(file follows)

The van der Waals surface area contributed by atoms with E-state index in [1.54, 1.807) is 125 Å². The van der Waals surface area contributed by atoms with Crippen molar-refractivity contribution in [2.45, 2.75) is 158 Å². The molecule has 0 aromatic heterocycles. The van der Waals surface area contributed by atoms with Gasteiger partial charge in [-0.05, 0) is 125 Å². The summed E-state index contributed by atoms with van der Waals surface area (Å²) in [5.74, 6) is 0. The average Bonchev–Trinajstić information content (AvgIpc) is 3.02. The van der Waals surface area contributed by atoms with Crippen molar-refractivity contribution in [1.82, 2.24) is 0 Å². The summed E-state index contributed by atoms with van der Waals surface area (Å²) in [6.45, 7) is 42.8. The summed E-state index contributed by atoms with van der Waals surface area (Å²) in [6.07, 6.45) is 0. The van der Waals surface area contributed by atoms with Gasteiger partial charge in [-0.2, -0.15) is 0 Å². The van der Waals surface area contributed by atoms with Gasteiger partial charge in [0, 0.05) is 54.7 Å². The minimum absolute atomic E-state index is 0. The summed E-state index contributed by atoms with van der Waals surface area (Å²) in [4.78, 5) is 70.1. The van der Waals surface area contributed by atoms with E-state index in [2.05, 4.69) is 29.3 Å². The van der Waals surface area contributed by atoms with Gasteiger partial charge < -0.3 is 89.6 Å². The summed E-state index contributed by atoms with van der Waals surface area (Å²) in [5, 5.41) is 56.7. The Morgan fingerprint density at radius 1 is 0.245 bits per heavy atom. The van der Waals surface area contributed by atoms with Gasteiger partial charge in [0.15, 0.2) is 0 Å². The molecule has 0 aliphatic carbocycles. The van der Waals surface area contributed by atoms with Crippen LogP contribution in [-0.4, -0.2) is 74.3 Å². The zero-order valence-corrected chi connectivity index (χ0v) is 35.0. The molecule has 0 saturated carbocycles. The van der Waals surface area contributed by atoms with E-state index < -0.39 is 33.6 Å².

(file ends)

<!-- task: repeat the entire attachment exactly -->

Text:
The van der Waals surface area contributed by atoms with E-state index in [1.54, 1.807) is 125 Å². The van der Waals surface area contributed by atoms with Crippen molar-refractivity contribution in [2.45, 2.75) is 158 Å². The molecule has 0 aromatic heterocycles. The van der Waals surface area contributed by atoms with Gasteiger partial charge in [-0.05, 0) is 125 Å². The summed E-state index contributed by atoms with van der Waals surface area (Å²) in [5.74, 6) is 0. The average Bonchev–Trinajstić information content (AvgIpc) is 3.02. The van der Waals surface area contributed by atoms with Crippen molar-refractivity contribution in [1.82, 2.24) is 0 Å². The summed E-state index contributed by atoms with van der Waals surface area (Å²) in [6.45, 7) is 42.8. The summed E-state index contributed by atoms with van der Waals surface area (Å²) in [6.07, 6.45) is 0. The van der Waals surface area contributed by atoms with Gasteiger partial charge in [-0.2, -0.15) is 0 Å². The van der Waals surface area contributed by atoms with Gasteiger partial charge in [0, 0.05) is 54.7 Å². The minimum absolute atomic E-state index is 0. The summed E-state index contributed by atoms with van der Waals surface area (Å²) in [4.78, 5) is 70.1. The van der Waals surface area contributed by atoms with E-state index in [2.05, 4.69) is 29.3 Å². The van der Waals surface area contributed by atoms with Gasteiger partial charge < -0.3 is 89.6 Å². The summed E-state index contributed by atoms with van der Waals surface area (Å²) in [5, 5.41) is 56.7. The Morgan fingerprint density at radius 1 is 0.245 bits per heavy atom. The van der Waals surface area contributed by atoms with Gasteiger partial charge in [0.15, 0.2) is 0 Å². The molecule has 0 aliphatic carbocycles. The van der Waals surface area contributed by atoms with Crippen LogP contribution in [-0.4, -0.2) is 74.3 Å². The zero-order valence-corrected chi connectivity index (χ0v) is 35.0. The molecule has 0 saturated carbocycles. The van der Waals surface area contributed by atoms with E-state index < -0.39 is 33.6 Å².